Anyway, it’s an exciting development, and having both the #1 and #2 booksellers in the world throwing their weight behind self-publishing is certainly an encouraging sign. I still have more questions than answers (How many am I selling on B&N? What will the royalties be? When will it launch? What format do they want me to upload? Can I migrate over my existing product details?), but I remain hopeful.
P.S.: I seem to get most of my feedback from Kindle users, so I’d love to hear from a few B&N / Nook users: Have you purchased my books from B&N? Have you enjoyed them? How did the formatting look on the Nook? How many of you are out there??
A few friends have recently asked me about self-publishing, and it’s clear there are still several misconceptions out there. Most people think about self-publishing or print on demand (POD) services, and they think of high prices, large minimum order sizes, and the term “vanity publishing.” True, numerous companies still exist that are looking to make a buck by preying on the aspirations of new authors. It is important to do your research to avoid paying for overpriced services and “self-publishing packages.” But, the good news is that there now are ways to get your new novel, your family’s history, or your local cookbook into print for very low cost. In fact, you can print up a single copy of your book (and even make it available online and at Amazon so others can order additional copies if they wish) for literally ZERO in set-up fees — you just pay the cost of a single print copy plus shipping, which is under $10 for most books.
The service I most highly recommend is called CreateSpace. CS is a subsidiary of Amazon, and they offer a very low cost print on demand service that is suitable for printing small runs of trade paperback books (even just a single copy). While CS does offer optional, expensive author services packages (which I do not recommend), there is no charge to upload your work and make it available. You simply pay for a single proof copy and a reasonable rate per additional copy that you want to order. The price is based on the number of pages in the book, and includes a full-color glossy cover, perfect binding, high-quality white paper, and unlimited black-and-white interior photos.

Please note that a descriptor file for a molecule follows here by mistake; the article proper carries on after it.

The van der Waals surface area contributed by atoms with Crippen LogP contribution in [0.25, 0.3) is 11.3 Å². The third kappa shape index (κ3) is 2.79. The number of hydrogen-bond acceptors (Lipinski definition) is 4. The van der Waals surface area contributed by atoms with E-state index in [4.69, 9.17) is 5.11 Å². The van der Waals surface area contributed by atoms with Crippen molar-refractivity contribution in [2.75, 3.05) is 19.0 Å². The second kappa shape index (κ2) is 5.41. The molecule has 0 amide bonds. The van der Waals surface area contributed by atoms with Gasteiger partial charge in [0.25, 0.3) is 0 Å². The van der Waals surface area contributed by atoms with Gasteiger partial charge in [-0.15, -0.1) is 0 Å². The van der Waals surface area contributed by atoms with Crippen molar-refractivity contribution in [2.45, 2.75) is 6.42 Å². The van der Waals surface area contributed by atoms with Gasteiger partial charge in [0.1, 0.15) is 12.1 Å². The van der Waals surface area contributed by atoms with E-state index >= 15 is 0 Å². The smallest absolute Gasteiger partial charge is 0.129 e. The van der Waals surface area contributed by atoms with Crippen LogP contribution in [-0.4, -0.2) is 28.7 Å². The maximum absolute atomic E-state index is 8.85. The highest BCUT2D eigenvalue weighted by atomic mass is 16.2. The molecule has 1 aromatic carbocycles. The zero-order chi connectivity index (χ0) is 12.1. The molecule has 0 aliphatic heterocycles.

Does it sound too good to be true? There is one “catch.” Since you’re not paying them anything (except the cost to print however many copies you order), you have to do all the formatting yourself. That means you have to create a PDF that is the right size with proper margins for the interior of your book (they offer numerous print sizes; my novels are 6×9 inches). Doing this is relatively easy, and you can use Word or pretty much any word processing or page layout program and save it as a PDF (even easier if you have a Mac). The more difficult part is designing a cover file. The cover will be a “full wrap” cover, which is the back cover, spine, and front cover all saved as a single PDF:
Making a cover like this isn’t the easiest thing in the world. I did mine with Photoshop, and it took a LONG time to figure out and get it just right. CS does provide some templates to help you out, which are based on the page size of your book and the spine width is calculated based on the number of pages. Even still, I had to find a high-resolution cover image (you want 300dpi or more for it to look its best), fiddle with the text and all the effects, mess with the color, etc., etc. There are easier ways to do it, and you can find simpler cover templates where you pretty much just add a photo and some text, if that’s enough for your needs. There are artists who will offer cover design services for a fee, but that only becomes worthwhile for commercial books where you think you can sell several hundred copies or more to justify that up-front cost.
Assuming you can come up with your cover and interior PDF files, you simply upload them to CS. So far, you haven’t spent a cent. Now, CS will ask you to order a proof copy of your book to make sure it looks good. If you only want a single copy, the “proof” copy can be it. Your book is priced based on the page count, and a 200-page novel (70,000 words or so) costs $5.50, with another $3 or so for shipping.